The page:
MILWAUKEE, Wisconsin — Gov. Scott Walker is suddenly pushing state officials to revoke professional licenses for four former priests defrocked for sexually abusing children after his campaign criticized Democratic challenger Tony Evers for not doing enough to protect students.
The Milwaukee Journal Sentinel reported Friday that the priests served in the Milwaukee Archdiocese. After they were forced out, they earned state licenses to enter professions including social work, nursing, alcohol and drug counseling, and funeral home work.
Peter Isley, a founder of Survivors Network of those Abused by Priests, is urging Walker to call for an investigation into how the priests were able to secure state approval to work in those professions.
Asked about the priests earlier this week, Walker said he knew nothing about them. On Thursday, Walker spokesman Tom Evenson said regulators with the state Department of Safety and Professional Services have lodged complaints against them and the governor thinks they should lose their licenses.
“Ultimately, that decision is left up to the boards that are legally charged with overseeing them,” Evenson told the Journal Sentinel.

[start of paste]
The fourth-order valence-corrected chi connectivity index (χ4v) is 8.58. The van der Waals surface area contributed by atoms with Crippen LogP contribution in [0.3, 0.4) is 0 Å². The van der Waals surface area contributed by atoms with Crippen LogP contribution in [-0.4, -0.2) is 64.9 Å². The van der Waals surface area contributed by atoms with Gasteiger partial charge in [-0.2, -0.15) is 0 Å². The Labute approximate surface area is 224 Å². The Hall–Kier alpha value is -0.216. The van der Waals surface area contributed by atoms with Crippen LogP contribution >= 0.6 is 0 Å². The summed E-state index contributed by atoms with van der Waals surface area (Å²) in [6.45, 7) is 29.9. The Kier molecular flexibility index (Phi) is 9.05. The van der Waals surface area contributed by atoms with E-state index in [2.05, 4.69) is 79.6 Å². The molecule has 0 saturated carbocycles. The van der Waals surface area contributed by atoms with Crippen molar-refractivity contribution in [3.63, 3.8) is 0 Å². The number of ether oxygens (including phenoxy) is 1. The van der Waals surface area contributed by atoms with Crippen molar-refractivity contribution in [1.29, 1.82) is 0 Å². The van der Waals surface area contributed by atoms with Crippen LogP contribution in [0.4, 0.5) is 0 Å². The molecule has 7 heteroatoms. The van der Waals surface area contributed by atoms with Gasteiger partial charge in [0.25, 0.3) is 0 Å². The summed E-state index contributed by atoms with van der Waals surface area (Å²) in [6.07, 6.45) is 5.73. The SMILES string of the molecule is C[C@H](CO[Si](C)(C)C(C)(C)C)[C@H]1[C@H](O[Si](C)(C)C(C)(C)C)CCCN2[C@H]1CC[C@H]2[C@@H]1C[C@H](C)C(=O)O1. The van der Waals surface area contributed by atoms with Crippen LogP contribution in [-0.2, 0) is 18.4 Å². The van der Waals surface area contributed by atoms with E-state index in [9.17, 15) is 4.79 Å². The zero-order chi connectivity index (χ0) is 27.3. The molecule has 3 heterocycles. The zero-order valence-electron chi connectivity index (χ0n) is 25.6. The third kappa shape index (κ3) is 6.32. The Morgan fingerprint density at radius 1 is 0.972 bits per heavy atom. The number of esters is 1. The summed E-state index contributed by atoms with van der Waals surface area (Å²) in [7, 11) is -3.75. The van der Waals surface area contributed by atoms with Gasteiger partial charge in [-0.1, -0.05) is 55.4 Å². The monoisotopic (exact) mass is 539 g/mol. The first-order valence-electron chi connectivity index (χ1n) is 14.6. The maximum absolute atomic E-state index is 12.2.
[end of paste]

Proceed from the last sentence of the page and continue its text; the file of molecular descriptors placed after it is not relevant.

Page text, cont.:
Walker’s campaign has been ripping Evers, the state public schools superintendent, for not doing enough to keep students safe.
The campaign launched an ad in September criticizing Evers for not revoking the license of a Middleton teacher who was caught watching pornography in his classroom and making sexually suggestive comments to co-workers in 2008 and 2009. Evers said he lacked the authority to revoke the teacher’s license because no children were in danger. He worked with the Legislature to pass a bill expanding the circumstances that warrant revocation.
Republicans accused Evers again this week of not protecting students, this time pointing out he didn’t revoke the license of a Kettle Moraine Correctional Institution special education teacher who was charged in 2011 with second-degree sexual assault for having sex with an inmate. The teacher later pleaded no contest to a reduced charge of misconduct in office.
State Department of Public Instruction officials say the case wasn’t a crime against a child and wasn’t a serious enough legal offense to trigger revocation.
Evers’ campaign spokesman Sam Lau declined to comment Friday on the former priests’ licenses.
Polls show Walker and Evers tied as Tuesday’s election approaches.